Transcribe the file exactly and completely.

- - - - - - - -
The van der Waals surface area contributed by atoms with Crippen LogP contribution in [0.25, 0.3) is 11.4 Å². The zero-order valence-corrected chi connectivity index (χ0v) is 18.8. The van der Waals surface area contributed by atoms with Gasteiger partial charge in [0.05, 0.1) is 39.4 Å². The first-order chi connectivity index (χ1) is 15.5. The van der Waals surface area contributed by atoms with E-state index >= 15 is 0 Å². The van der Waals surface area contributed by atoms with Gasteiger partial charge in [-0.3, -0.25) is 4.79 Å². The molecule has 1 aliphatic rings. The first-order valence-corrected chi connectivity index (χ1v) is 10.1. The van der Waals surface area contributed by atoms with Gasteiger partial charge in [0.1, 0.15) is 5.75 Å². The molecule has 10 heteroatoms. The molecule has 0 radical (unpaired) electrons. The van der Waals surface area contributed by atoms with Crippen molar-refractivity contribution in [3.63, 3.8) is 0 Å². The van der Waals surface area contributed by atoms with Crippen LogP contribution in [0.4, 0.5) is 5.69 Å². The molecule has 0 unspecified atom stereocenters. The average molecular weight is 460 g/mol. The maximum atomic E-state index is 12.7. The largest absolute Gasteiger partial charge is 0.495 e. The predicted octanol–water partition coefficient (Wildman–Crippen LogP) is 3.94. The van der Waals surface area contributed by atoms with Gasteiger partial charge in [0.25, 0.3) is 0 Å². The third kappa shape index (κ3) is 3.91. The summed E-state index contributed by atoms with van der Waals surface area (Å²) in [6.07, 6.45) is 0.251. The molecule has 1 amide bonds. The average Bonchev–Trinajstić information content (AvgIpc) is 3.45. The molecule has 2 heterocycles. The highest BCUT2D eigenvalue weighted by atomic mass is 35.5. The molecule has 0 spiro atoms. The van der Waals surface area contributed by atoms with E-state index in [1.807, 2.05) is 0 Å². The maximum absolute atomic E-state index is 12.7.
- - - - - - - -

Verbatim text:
The van der Waals surface area contributed by atoms with Crippen LogP contribution in [0.25, 0.3) is 11.4 Å². The zero-order valence-corrected chi connectivity index (χ0v) is 18.8. The van der Waals surface area contributed by atoms with Gasteiger partial charge in [0.05, 0.1) is 39.4 Å². The first-order chi connectivity index (χ1) is 15.5. The van der Waals surface area contributed by atoms with E-state index >= 15 is 0 Å². The van der Waals surface area contributed by atoms with Gasteiger partial charge in [-0.3, -0.25) is 4.79 Å². The molecule has 1 aliphatic rings. The first-order valence-corrected chi connectivity index (χ1v) is 10.1. The van der Waals surface area contributed by atoms with Gasteiger partial charge in [0.1, 0.15) is 5.75 Å². The molecule has 10 heteroatoms. The molecule has 0 radical (unpaired) electrons. The van der Waals surface area contributed by atoms with Crippen molar-refractivity contribution in [3.63, 3.8) is 0 Å². The van der Waals surface area contributed by atoms with Crippen LogP contribution in [0.4, 0.5) is 5.69 Å². The molecule has 0 unspecified atom stereocenters. The average molecular weight is 460 g/mol. The maximum atomic E-state index is 12.7. The largest absolute Gasteiger partial charge is 0.495 e. The predicted octanol–water partition coefficient (Wildman–Crippen LogP) is 3.94. The van der Waals surface area contributed by atoms with Gasteiger partial charge in [0.25, 0.3) is 0 Å². The third kappa shape index (κ3) is 3.91. The summed E-state index contributed by atoms with van der Waals surface area (Å²) in [6.07, 6.45) is 0.251. The molecule has 1 amide bonds. The average Bonchev–Trinajstić information content (AvgIpc) is 3.45. The molecule has 2 heterocycles. The highest BCUT2D eigenvalue weighted by atomic mass is 35.5. The molecule has 0 spiro atoms. The van der Waals surface area contributed by atoms with E-state index in [1.807, 2.05) is 0 Å². The maximum absolute atomic E-state index is 12.7.